Problems can arise when the gallbladder never receives the signal to squeeze. This leads to a condition known as stasis where bile sits in the gallbladder for long periods of time. If the gallbladder is filled with bile that is laden with high levels of cholesterol, and low levels of phospholipids and bile salts, it can form a supersaturated sludge. This stagnant sludge allows for the perfect environment for crystal-like structures to form that precipitate out of solution. These structures are known as gallstones and they can cause irritation in the gallbladder. If the stones are large enough, they may get lodged in the cystic duct or common bile duct. This leads to the symptoms of what is known as gallbladder attacks.
Symptoms of gallbladder disease:
- Upper right quadrant pain in abdomen (may radiate to right shoulder of mid-back)
- Feeling of fullness in the abdomen
- Yellowing of the skin or eyes (jaundice)
Research indicates that both gluten and cow's milk proteins can cause damage in the intestinal tract that leads to gallbladder stasis. Both foods contain proteins that are capable of exciting immune cells in the intestinal tract that can interfere with CCK signaling by disrupting the intestinal lining. If the intestines are damaged, and CCK secretion is interrupted, the gallbladder never fully contracts to squeeze out all of the bile.
The difference between subjects with calm intestines and those who have damage from consuming gluten can be profound. In one study, subjects who had intestinal damage from gluten consumption (villous atrophy) took over 7 times longer to empty out their gallbladder than the normal subjects (154 minutes vs. 20 minutes). A gluten-free diet normalized the emptying time of the gallbladder.
Other studies have demonstrated that pancreatic enzymes are reduced when the upper intestinal tract is damaged by either gluten or cow's milk protein. When those foods are removed from the diet and the intestines heal, the pancreatic enzyme function returns to normal.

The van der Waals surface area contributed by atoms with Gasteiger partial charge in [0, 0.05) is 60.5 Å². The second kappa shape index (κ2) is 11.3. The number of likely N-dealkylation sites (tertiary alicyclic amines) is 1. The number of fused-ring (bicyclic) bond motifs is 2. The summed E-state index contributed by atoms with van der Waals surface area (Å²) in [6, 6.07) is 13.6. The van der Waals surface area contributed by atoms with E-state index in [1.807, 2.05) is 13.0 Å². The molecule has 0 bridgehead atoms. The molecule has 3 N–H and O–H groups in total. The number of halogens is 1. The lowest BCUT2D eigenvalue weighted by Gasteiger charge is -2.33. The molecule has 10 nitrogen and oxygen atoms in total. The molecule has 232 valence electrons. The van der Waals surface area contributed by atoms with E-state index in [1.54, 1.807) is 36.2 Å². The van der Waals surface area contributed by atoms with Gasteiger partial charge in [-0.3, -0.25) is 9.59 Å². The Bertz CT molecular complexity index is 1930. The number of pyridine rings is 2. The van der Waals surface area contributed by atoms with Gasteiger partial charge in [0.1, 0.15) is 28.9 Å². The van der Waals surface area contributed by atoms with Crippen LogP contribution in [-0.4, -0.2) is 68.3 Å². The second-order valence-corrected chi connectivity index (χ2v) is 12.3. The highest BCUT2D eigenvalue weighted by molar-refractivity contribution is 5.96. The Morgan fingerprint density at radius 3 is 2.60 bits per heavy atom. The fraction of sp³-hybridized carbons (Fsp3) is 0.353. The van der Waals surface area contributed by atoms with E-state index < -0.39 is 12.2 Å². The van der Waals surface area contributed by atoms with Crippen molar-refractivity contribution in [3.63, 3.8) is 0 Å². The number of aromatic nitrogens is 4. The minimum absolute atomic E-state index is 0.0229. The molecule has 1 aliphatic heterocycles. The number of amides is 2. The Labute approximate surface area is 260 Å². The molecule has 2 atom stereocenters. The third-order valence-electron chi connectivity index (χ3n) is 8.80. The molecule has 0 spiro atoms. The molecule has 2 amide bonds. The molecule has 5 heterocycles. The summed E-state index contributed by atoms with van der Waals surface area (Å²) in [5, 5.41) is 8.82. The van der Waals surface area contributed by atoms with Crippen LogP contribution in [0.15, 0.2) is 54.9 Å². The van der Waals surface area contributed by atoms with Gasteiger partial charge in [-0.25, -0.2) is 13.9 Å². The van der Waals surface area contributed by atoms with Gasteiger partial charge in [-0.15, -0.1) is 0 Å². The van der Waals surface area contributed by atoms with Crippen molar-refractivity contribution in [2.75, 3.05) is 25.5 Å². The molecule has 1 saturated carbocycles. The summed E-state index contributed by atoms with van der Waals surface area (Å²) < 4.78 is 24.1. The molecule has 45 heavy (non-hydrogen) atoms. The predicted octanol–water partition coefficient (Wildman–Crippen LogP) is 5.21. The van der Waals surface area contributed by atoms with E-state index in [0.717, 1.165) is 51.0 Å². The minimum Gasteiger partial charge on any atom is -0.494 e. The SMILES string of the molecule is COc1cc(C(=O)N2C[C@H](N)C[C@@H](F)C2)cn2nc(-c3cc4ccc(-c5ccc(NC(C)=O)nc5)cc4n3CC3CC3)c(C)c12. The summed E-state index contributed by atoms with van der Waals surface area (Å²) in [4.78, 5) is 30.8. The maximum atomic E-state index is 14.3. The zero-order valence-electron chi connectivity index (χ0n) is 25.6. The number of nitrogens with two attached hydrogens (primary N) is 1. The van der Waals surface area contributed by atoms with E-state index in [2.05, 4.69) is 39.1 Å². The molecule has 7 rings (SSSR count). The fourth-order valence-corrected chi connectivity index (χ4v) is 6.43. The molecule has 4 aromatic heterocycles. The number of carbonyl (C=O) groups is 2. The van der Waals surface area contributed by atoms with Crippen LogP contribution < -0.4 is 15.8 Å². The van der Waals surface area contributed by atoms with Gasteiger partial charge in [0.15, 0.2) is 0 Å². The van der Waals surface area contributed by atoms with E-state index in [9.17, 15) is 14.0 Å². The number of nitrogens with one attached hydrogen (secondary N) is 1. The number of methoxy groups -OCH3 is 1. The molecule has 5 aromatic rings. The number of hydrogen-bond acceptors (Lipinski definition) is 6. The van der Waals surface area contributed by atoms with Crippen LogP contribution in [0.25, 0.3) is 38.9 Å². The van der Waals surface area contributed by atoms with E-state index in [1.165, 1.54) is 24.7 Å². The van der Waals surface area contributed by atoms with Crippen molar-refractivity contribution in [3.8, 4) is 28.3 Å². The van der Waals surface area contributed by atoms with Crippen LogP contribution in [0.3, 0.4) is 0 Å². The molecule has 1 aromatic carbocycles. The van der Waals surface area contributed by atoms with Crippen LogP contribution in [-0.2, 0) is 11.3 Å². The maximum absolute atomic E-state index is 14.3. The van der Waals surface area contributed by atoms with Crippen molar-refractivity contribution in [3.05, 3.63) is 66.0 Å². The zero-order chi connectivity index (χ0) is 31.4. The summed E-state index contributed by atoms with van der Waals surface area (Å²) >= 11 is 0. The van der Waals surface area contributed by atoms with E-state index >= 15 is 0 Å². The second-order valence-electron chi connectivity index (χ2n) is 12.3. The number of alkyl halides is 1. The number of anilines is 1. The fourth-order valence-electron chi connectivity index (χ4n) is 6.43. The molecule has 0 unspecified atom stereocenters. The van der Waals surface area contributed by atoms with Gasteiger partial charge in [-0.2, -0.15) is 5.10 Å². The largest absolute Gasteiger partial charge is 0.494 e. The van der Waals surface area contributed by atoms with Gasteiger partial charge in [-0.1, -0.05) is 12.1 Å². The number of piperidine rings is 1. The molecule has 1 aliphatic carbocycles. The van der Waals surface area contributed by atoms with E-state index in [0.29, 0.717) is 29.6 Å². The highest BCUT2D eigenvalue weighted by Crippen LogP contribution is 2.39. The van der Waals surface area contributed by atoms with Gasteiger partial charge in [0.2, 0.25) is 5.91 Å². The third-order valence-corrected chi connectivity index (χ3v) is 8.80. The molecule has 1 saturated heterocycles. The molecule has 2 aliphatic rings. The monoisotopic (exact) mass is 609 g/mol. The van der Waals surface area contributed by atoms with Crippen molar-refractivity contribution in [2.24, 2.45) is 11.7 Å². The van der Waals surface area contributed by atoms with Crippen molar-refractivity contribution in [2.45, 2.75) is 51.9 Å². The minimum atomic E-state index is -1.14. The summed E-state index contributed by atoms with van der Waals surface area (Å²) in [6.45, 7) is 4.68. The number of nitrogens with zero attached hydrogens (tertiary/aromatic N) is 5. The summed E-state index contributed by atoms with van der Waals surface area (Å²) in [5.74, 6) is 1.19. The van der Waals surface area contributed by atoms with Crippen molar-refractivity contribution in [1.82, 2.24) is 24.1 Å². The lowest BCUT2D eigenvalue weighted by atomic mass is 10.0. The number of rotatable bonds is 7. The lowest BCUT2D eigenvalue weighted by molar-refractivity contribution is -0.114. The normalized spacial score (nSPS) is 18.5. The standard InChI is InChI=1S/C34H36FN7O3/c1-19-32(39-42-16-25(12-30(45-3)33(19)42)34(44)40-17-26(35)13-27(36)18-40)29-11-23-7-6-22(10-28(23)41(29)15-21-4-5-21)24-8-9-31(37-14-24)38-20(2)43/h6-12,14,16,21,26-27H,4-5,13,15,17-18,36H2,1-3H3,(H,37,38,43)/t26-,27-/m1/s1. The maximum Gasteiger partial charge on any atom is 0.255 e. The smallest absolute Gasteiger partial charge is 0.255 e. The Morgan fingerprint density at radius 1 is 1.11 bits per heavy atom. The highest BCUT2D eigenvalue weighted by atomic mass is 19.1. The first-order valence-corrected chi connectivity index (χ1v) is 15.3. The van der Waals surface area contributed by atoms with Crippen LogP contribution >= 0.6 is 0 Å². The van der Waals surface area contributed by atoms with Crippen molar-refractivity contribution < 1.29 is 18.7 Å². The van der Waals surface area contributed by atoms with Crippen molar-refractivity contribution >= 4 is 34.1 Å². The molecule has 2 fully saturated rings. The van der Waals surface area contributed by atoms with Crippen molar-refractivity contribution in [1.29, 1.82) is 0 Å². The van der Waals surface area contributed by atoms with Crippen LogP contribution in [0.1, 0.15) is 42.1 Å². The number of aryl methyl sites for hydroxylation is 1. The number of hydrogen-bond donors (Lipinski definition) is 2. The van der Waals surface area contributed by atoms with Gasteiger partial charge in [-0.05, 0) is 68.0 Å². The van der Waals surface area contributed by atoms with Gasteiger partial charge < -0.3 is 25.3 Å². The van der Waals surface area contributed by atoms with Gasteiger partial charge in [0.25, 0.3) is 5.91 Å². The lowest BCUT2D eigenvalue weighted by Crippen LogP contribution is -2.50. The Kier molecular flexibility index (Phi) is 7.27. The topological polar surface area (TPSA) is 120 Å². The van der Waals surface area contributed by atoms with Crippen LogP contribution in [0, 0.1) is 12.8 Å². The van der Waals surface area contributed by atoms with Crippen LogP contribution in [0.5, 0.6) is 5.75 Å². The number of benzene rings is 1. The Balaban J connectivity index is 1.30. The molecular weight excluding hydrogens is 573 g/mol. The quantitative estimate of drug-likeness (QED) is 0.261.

5 Things You Can Do Now To Heal Your Gallbladder:
1. Do an Elimination Diet.
This is by far the most effective therapy for gallbladder issues I have seen. Our book, The Elimination Diet, details how to follow one safely and effectively. If you are ready to begin the healing process right now, and need guidance in following an Elimination Diet, then register today for our online Elimination Diet Support Program!
2. Consider a high quality digestive enzyme supplement.
If you have loose stools and more than four bowel movements a day, research indicates a pancreatic enzyme supplement may help.
3. Eating more vegetables and fruits helps to prevent gallstones.
Shoot for 6 servings of vegetables and 2 servings of fruit per day. Our book, The Whole Life Nutrition Cookbook, has hundreds of recipes for incorporating fresh fruits and vegetables into your diet in a delicious way!
4. Start consuming broccoli sprouts.
Eating 1/4 cup per day can decrease bilirubin deposits in the gallbladder thus reducing the likelihood of gallstone formation. Watch my video and learn how to easily grow your own broccoli sprouts!
5. Consider a curcumin supplement.
Curcumin extracts from turmeric have been shown to stimulate bile formation and gallbladder emptying. Meriva, a supplement of complexed phophatidylcholine and curcumin, has helped many of my clients with gallbladder issues.